1. allcoppedout

      We’re 100 years beyond that point David and still can’t see it. There is something we don’t understand about self-interest and education involved in this. What we haven’t done with our economics and finance is to twig it is at stupid as Sino-Soviet nonsense.

      1. David Lentini

        D’oh! Thanks, Jim. Better brush up on by Beverly Hillbillies.before I post again! :-)

          1. craazyman

            You guys better not try to hit on any hot women under 50 with these lines.

            But don’t worry, that still leaves a lot of hot women! hahahaha

    2. Lord Koos

      “It is difficult to make a man understand something when his salary depends on his not understanding it” – Upton Sinclair

      1. backwardsevolution

        Lord Koos – you hit the nail on the head. Of course they understand; they just pretend they don’t. I’m so tired of hearing that “the Fed appears to be oblivious”. They’re not! They fully understand what they’re doing. This has never been about helping the general economy, even though they pretend it is. It has always been about helping the bankers, the financial elite.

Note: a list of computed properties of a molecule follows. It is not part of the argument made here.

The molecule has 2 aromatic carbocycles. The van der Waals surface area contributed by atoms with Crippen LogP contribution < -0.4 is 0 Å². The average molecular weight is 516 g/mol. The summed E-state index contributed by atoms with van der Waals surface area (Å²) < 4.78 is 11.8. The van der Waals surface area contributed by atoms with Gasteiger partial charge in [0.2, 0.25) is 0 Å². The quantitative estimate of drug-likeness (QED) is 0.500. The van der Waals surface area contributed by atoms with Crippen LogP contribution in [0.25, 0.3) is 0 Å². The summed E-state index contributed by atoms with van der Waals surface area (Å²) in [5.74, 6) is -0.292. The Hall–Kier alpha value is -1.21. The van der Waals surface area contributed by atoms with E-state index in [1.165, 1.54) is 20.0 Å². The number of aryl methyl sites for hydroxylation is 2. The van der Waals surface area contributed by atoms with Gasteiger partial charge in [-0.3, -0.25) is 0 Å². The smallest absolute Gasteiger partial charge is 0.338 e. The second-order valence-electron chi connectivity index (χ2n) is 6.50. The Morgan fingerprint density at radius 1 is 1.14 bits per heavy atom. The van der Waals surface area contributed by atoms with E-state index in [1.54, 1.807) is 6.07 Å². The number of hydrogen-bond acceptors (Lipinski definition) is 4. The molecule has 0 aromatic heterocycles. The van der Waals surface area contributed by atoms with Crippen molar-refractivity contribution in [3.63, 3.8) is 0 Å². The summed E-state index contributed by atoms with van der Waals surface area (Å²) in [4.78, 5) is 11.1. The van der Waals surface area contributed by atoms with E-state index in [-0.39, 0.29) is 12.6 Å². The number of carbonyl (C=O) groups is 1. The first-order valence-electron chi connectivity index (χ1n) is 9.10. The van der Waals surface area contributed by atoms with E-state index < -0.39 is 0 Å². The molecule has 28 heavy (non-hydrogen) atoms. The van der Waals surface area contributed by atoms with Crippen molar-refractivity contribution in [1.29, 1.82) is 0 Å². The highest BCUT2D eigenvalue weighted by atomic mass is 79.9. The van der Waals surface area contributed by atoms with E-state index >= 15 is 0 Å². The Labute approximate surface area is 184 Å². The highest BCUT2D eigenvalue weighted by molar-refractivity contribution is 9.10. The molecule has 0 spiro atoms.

3. allcoppedout

    QE is essentially Ponzi money. I’d guess bankers and various in the class hierarchy know about the Ponzi. The feeling is that once collapsed the sky would fall on us all 1930s-style. So upper-classers are doing us a favour keeping it going and leeching more and more themselves. They problem here is doing economics and finance at all.

    What should be done is a cross USUKEU and BRICKS scheme to keep the sky off everyone while we dismantle the Ponzi and move to sustainable green. Economics and finance as we have them have no answers on this, and is very appealing to the war lords and bandits running everything. Water, food, shelter, clothing and policing we control is all we need to keep the sky up there, while we do some radical doubting and evaluation and build a new core.

    Stuck deep in the mind-propaganda is that we need the sort of stuff Max Weber and Schumpeter talked about as essential to capitalism.
    http://kops.ub.uni-konstanz.de/bitstream/handle/urn:nbn:de:bsz:352-opus-83915/JO_1987._Varieties_of_Social_Economics.pdf?sequence=1